She is currently the 2022 No. 1 Owner-Handled Bullmastiff, and the #13 Owner-Handled of the Top 100 dogs overall (with very limited showing this year). She was the first Bullmastiff to achieve the NOHS Platinum status and she is the No. 1 Owner-Handled Lifetime Bullmastiff. Because I have always been the only one to show her, and I work full-time and have a family of four at home with about 20 head of horses, Daisy is only shown at a limited number of shows each year.
She has been awarded 18 Owner-Handled Bests in Show, three Owner-Handled Reserve Bests in Show, and in April 2022, Daisy was awarded a Best in Show with me as her handler! That was surely a dream come true! She was the first Bullmastiff in 2022 to be awarded a BIS, and is currently the only female Bullmastiff in 2022 to receive this great honor. And my most exciting part about it was that I was the one on the other end of her lead!
I can’t thank Mr. Dana P. Cline enough for finding my beautiful girl in such a lovely lineup of beautiful dogs. Daisy is currently the No. 2 All-Breed Bullmastiff and No. 17 Bullmastiff in Breed Points (with very limited, local shows mainly). In March, Daisy did win a Best in Specialty Show at a Regional Bullmastiff Specialty.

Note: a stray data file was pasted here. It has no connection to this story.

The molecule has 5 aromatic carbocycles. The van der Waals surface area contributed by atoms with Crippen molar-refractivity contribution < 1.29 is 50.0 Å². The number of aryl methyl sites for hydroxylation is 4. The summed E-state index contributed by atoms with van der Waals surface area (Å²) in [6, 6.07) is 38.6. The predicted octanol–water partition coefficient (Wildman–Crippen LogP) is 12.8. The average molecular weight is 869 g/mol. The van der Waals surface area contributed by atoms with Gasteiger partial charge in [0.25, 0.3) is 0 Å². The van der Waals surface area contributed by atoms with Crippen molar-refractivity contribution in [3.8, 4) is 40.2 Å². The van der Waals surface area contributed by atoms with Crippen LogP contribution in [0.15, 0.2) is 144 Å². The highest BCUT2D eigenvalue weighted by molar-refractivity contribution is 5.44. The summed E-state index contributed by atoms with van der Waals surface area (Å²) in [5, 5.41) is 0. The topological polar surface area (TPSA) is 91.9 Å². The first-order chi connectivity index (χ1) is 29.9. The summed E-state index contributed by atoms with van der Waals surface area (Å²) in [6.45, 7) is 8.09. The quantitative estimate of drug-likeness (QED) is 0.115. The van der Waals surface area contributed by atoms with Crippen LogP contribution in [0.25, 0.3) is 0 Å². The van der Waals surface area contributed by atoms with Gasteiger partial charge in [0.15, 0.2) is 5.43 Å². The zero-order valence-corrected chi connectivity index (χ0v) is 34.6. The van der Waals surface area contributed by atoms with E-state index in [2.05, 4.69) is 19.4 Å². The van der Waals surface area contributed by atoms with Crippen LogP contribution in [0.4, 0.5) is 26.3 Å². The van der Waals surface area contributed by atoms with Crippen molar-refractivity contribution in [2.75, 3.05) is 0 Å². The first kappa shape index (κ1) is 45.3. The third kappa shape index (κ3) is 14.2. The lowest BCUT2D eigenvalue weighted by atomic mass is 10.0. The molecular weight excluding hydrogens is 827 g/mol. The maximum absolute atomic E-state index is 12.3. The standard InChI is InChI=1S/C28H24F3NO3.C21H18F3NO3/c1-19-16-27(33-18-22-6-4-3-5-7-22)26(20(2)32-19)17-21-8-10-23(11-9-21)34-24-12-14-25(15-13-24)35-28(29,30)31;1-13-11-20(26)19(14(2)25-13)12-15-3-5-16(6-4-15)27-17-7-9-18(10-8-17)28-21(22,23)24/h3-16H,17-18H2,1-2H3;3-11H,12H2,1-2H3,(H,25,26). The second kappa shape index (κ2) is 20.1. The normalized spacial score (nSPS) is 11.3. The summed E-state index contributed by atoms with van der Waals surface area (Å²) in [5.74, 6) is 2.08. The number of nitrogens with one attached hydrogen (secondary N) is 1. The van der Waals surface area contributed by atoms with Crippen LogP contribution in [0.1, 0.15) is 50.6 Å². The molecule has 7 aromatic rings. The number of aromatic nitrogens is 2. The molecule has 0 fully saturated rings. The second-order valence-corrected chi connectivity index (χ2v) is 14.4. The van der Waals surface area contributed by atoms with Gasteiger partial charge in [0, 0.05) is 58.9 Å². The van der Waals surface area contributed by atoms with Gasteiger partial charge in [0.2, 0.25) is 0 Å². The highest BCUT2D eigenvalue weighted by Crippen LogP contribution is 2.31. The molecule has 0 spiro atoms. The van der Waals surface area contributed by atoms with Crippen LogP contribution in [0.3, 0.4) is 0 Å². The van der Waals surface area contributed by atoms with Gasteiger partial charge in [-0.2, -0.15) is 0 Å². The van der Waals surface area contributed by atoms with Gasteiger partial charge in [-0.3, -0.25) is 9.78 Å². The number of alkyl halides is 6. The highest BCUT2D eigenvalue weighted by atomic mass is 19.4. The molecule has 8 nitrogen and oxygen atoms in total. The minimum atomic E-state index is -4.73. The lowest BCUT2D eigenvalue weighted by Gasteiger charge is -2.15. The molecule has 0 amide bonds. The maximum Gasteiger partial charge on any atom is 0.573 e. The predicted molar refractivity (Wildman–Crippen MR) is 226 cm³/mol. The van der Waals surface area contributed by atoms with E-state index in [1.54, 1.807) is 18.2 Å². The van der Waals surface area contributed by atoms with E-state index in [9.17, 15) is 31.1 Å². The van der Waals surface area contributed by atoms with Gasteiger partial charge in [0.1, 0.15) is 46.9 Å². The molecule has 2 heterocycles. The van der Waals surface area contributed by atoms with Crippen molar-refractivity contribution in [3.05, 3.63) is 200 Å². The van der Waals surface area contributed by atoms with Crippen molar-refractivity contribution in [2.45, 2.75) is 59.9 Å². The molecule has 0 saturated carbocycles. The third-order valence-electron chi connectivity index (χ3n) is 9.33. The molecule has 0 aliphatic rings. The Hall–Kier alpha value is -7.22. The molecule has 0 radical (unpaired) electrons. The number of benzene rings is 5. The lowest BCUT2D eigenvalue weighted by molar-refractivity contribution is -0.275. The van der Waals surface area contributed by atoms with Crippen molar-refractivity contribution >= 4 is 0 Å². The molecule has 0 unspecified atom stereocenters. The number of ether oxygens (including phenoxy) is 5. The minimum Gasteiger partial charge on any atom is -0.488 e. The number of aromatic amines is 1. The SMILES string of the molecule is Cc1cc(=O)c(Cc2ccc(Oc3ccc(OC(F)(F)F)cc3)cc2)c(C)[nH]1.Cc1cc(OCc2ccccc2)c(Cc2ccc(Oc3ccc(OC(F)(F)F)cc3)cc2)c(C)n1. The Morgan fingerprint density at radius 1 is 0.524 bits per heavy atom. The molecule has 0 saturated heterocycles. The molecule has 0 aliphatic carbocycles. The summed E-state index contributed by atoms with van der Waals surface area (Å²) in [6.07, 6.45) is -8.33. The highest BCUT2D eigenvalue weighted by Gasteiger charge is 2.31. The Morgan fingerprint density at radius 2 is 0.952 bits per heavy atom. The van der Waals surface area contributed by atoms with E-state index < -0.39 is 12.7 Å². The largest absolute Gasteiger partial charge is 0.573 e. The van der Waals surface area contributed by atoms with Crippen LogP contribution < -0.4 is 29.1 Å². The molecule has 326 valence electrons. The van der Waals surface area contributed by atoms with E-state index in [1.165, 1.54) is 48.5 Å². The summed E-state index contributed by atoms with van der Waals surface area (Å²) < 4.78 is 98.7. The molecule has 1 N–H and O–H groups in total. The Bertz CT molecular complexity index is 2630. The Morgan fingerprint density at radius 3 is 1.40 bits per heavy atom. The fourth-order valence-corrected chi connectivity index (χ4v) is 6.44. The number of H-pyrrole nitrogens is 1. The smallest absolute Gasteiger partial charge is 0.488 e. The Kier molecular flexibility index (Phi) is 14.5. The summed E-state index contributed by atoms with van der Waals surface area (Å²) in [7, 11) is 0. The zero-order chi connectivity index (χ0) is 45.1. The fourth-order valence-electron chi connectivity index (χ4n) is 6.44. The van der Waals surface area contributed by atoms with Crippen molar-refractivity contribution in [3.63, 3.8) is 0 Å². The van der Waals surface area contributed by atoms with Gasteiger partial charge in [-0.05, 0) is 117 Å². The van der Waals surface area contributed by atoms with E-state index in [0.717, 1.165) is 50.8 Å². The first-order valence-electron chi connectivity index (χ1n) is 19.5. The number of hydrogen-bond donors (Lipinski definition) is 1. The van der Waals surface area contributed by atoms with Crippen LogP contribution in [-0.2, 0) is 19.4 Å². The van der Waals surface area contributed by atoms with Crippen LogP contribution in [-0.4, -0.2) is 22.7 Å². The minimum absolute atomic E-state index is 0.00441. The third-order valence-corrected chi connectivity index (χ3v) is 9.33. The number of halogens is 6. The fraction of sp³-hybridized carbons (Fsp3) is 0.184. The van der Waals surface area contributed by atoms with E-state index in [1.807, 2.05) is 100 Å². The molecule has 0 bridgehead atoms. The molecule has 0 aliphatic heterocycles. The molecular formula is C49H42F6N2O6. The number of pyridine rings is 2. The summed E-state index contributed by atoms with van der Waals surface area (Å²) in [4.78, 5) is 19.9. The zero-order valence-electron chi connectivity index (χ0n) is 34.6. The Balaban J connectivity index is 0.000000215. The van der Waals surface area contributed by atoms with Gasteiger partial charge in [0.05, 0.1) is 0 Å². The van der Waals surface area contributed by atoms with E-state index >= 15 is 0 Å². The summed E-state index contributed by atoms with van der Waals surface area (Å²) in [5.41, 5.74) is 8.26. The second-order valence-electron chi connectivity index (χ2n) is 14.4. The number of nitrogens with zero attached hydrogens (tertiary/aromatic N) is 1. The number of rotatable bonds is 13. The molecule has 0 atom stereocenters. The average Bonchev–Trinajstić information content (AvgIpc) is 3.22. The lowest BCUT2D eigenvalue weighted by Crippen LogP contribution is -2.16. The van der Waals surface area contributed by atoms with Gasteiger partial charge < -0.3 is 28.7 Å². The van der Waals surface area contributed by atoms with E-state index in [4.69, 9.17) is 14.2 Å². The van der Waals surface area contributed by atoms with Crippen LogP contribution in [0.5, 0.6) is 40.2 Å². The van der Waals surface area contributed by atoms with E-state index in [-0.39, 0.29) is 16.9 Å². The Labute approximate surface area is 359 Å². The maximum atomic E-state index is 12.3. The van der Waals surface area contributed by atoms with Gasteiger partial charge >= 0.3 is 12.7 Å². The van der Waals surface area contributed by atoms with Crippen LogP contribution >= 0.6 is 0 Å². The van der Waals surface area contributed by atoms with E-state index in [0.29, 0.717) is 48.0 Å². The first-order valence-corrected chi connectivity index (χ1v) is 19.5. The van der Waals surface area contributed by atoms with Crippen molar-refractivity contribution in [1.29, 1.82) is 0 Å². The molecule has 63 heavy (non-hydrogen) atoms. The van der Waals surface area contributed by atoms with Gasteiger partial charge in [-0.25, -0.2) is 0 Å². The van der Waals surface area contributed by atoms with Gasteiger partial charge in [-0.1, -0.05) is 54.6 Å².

Can I talk a bit about my facilities? Where are my puppies whelped? How are they raised?
Stacie Toft-Devore: Puppies are always born via c-section. They start out their first few days in an incubator in my basement living room. Once they outgrow the incubator, they are in a whelping box until they are big enough to go outside for feedings and potty breaks. I have a nice, big, fenced yard, so the puppies get to hang out in the front yard in a small x-pen for about a week. Then they get to be loose in the front yard. At about 6 weeks of age, they are moved to the backyard which is a little bigger to run around in. They always sleep in the house in the whelping box until they go off to their new forever homes. They do not leave my house until they are at least 8 weeks of age.
What is my “process” for selecting show puppies? At what age do I make my decisions?
Stacie Toft-Devore: My mom and I, and usually another mentor in the breed, will go over the puppies thoroughly, comparing each puppy to the breed standard. We usually evaluate them at 7 weeks of age; this is when they are the closest to what they will look like once they are mature.
How do I prepare my pups for the show ring? Does my breed require any special preparation?
Stacie Toft-Devore: I socialize them quite a bit by taking them to rodeos and barrel races (horse events), and to dog shows. I leash-train them at about 10 weeks old, and then work with them on learning to stack and stand for exam in my kitchen and by going to puppy fun matches. Mainly just a bath is needed for preparation and keeping their toenails clipped. There’s not any other grooming required.